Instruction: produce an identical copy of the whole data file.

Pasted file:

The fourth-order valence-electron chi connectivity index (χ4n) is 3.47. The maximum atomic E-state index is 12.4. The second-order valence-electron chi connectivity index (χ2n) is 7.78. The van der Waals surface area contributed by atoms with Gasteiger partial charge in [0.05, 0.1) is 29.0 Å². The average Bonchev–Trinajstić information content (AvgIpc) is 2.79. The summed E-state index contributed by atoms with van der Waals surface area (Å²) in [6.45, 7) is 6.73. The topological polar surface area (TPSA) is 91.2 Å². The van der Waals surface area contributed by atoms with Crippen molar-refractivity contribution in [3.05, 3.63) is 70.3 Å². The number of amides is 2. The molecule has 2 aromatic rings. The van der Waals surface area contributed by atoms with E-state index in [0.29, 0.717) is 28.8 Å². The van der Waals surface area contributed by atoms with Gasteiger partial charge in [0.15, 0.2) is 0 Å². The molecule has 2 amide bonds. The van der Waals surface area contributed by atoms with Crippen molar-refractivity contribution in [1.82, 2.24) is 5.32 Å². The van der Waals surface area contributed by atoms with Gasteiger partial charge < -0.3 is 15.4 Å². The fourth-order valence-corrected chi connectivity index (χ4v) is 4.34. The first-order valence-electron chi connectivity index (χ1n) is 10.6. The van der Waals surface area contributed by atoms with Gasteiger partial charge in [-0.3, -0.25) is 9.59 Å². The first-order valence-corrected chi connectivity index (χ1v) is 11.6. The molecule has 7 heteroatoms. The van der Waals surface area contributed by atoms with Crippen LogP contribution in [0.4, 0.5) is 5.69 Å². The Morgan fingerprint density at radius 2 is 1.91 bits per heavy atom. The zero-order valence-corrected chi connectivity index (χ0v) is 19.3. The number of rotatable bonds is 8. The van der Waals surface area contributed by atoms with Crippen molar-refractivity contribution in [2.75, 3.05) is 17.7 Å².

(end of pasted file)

The fourth-order valence-electron chi connectivity index (χ4n) is 3.47. The maximum atomic E-state index is 12.4. The second-order valence-electron chi connectivity index (χ2n) is 7.78. The van der Waals surface area contributed by atoms with Gasteiger partial charge in [0.05, 0.1) is 29.0 Å². The average Bonchev–Trinajstić information content (AvgIpc) is 2.79. The summed E-state index contributed by atoms with van der Waals surface area (Å²) in [6.45, 7) is 6.73. The topological polar surface area (TPSA) is 91.2 Å². The van der Waals surface area contributed by atoms with Crippen molar-refractivity contribution in [3.05, 3.63) is 70.3 Å². The number of amides is 2. The molecule has 2 aromatic rings. The van der Waals surface area contributed by atoms with E-state index in [0.29, 0.717) is 28.8 Å². The van der Waals surface area contributed by atoms with Gasteiger partial charge in [0.15, 0.2) is 0 Å². The molecule has 2 amide bonds. The van der Waals surface area contributed by atoms with Crippen molar-refractivity contribution in [1.82, 2.24) is 5.32 Å². The van der Waals surface area contributed by atoms with Gasteiger partial charge < -0.3 is 15.4 Å². The fourth-order valence-corrected chi connectivity index (χ4v) is 4.34. The first-order valence-electron chi connectivity index (χ1n) is 10.6. The van der Waals surface area contributed by atoms with Gasteiger partial charge in [-0.3, -0.25) is 9.59 Å². The first-order valence-corrected chi connectivity index (χ1v) is 11.6. The molecule has 7 heteroatoms. The van der Waals surface area contributed by atoms with Crippen LogP contribution in [0.4, 0.5) is 5.69 Å². The Morgan fingerprint density at radius 2 is 1.91 bits per heavy atom. The zero-order valence-corrected chi connectivity index (χ0v) is 19.3. The number of rotatable bonds is 8. The van der Waals surface area contributed by atoms with Crippen molar-refractivity contribution in [2.75, 3.05) is 17.7 Å².